The fact that during WWII the British bugged an entire country house where they held the high ranking officers POWs to listen in on their conversations instead of traditional interrogation just confirms every stereotype about the country.
And why the fuck wasn’t that in any of my classes? This is the shit that makes history interesting, not boring dates and impersonal recounting of fact.
Writing this hockey au is bringing back a LOT of memories, especially about hockey camp.
These are a selection of source books and scholarly works on the fascinating (and often overlooked) subject of women in antiquity:
Goddesses, Whores, Wives, and Slaves: Women in Classical Antiquity, by Sarah B. Pomeroy, an essential study of the lives of women in Greece and Rome. “The first treatment to reflect the critical insights of modern feminism.” — Mary Beard
"The pages of Snyder’s text are filled with stirring revelations about women’s achievements."—Susan C. Jarratt, Composition Chronicle
All titles link to the book’s Amazon page.
I’d like to add some more to this, because more information is always better. All book summaries are from amazon.com.
General reading (ancient Rome and Greece, or both)
- Pandora’s Daughters: The Role and Status of Women in Greek and Roman Antiquity, by
- Mary R. Lefkowitz. “This highly acclaimed collection provides a unique look into the public and private lives and legal status of Greek and Roman women of all social classes-from wet nurses, prostitutes, and gladiatrixes to poets, musicians, intellectuals, priestesses, and housewives.”
- Roman Women (Cambridge Introduction to Roman Civilization), by Eve D’Ambra. “While the book is intended to serve as an introduction, it provides detailed and concise information with avenues for more in-depth studies and will make an excellent textbook for any college course on women in Rome.” BMCR”
- Women in Ancient Greece: A Sourcebook (Continuum Sources in Ancient History), by Bonnie MacLachlan. “This volume is an essential resource supplying a compilation of source material in translation, with suggestions for further reading, a general bibliography, and an index of ancient authors and works. Texts come from literary, rhetorical, philosophical and legal sources, as well as papyri and inscriptions, and each text will be placed into the cultural mosaic to which it belongs.”
- Matrona Docta: Educated Women in the Roman Elite from Cornelia to Julia Domna, by Emily A. Hemelrijk. ”Matrona Docta presents a unique study of the education of upper-class women in Roman society in the central period of Roman history, from the second century BC to AD 235. Emily A. Hemelrijk reconstructs women’s opportunities to acquire an education, the impediments they faced, the level of education they could reach and the judgement on educated women in Roman society.”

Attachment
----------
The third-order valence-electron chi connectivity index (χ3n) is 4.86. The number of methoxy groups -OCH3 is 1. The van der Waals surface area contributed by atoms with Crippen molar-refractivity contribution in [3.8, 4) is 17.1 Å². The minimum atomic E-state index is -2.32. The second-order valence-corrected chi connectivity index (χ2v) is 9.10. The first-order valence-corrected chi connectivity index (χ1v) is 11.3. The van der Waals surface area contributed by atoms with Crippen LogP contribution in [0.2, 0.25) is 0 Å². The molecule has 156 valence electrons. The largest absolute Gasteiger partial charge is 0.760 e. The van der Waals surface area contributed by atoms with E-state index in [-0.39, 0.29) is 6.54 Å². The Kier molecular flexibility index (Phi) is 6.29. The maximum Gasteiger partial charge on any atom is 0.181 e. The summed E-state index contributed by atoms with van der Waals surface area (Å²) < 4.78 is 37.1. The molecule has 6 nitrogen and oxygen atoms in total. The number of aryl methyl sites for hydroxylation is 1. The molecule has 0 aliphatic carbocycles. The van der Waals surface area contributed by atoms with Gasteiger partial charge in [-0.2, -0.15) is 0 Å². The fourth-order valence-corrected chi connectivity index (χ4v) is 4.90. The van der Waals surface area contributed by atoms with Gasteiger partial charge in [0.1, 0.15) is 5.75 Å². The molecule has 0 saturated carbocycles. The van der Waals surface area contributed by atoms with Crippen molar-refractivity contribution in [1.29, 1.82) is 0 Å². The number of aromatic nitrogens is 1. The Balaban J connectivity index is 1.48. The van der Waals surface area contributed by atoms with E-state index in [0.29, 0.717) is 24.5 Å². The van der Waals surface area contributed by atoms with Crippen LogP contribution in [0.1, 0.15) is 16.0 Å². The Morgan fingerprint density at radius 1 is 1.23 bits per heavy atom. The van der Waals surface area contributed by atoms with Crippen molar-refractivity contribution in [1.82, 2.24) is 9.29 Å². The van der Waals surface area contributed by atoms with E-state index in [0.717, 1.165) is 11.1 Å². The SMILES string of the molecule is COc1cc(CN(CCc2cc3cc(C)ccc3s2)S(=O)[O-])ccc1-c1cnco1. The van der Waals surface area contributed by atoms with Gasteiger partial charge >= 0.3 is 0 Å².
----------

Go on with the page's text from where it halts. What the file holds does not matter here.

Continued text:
- Spartan Women, by Sarah B. Pomeroy. “This is the first book-length examination of Spartan women, covering over a thousand years in the history of women from both the elite and lower classes. Classicist Sarah B. Pomeroy comprehensively analyzes ancient texts and archaeological evidence to construct the world of these elusive though much noticed females. Proceeding through the archaic, classical, Hellenistic, and Roman periods, Spartan Women includes discussions of education, family life, reproduction, religion, and athletics.”
- Contraception and Abortion from the Ancient World to the Renaissance, by John M. Riddle. ”John Riddle uncovers the obscure history of contraception and abortifacients from ancient Egypt to the seventeenth century with forays into Victorian England—a topic that until now has evaded the pens of able historians.”
- Great Women of Imperial Rome: Mothers and Wives of the Caesars, by
About Clodia Metellī specifically:
- Clodia: A Sourcebook, by Julia Dyson Hejduk. ”Noble and notorious, the flamboyant Clodia Metelli was the object of passion in poetry and prose in ancient Rome and appears in more written sources than any other woman of her day. Cicero, in a famous oration, branded her a whore yet in private correspondence mentions seeking her help. Her stormy affair with the poet Catullus—the Western world’s first recorded romance with a real and richly characterized woman—had a profound influence on erotic literature.”
About the Twelfth Century Renaissance specifically:
- Women of the Twelfth Century, Volume 1: Eleanor of Aquitaine and Six Others, by Georges Duby. ”In this volume, Georges Duby examines the lives of prominent twelfth-century French women as well as popular female literary figures of that time. Focusing on medieval notions of women and love, Duby looks for the ideological motivations for the representation of the female sex. He analyzes the ways in which women’s biographies were written and how female characters were treated in fable and legend, pointing to the social and political forces at work in these representations.”
Specific groups in academia:
- The Women’s Classical Caucus: ”Inaugurated in 1992 with an event hosted by the University of Cincinnati…these quadrennial scholarly gatherings are frequently also the venue where tensions emerging from the intersection of feminism and classical studies are first recognized, formulated, and debated.”
Girls get mocked for liking high heels and lipstick. Girls get mocked for liking sports. Girls get mocked for liking tea and books. Girls get mocked for liking comics books and video games. Girls get mocked for liking math and science. Girls get mocked for liking boys. Girls get mocked for liking girls. Girls get mocked for liking both. What the fuck are we supposed to like? Water? Air? Come on, tell me. I’m dying to know.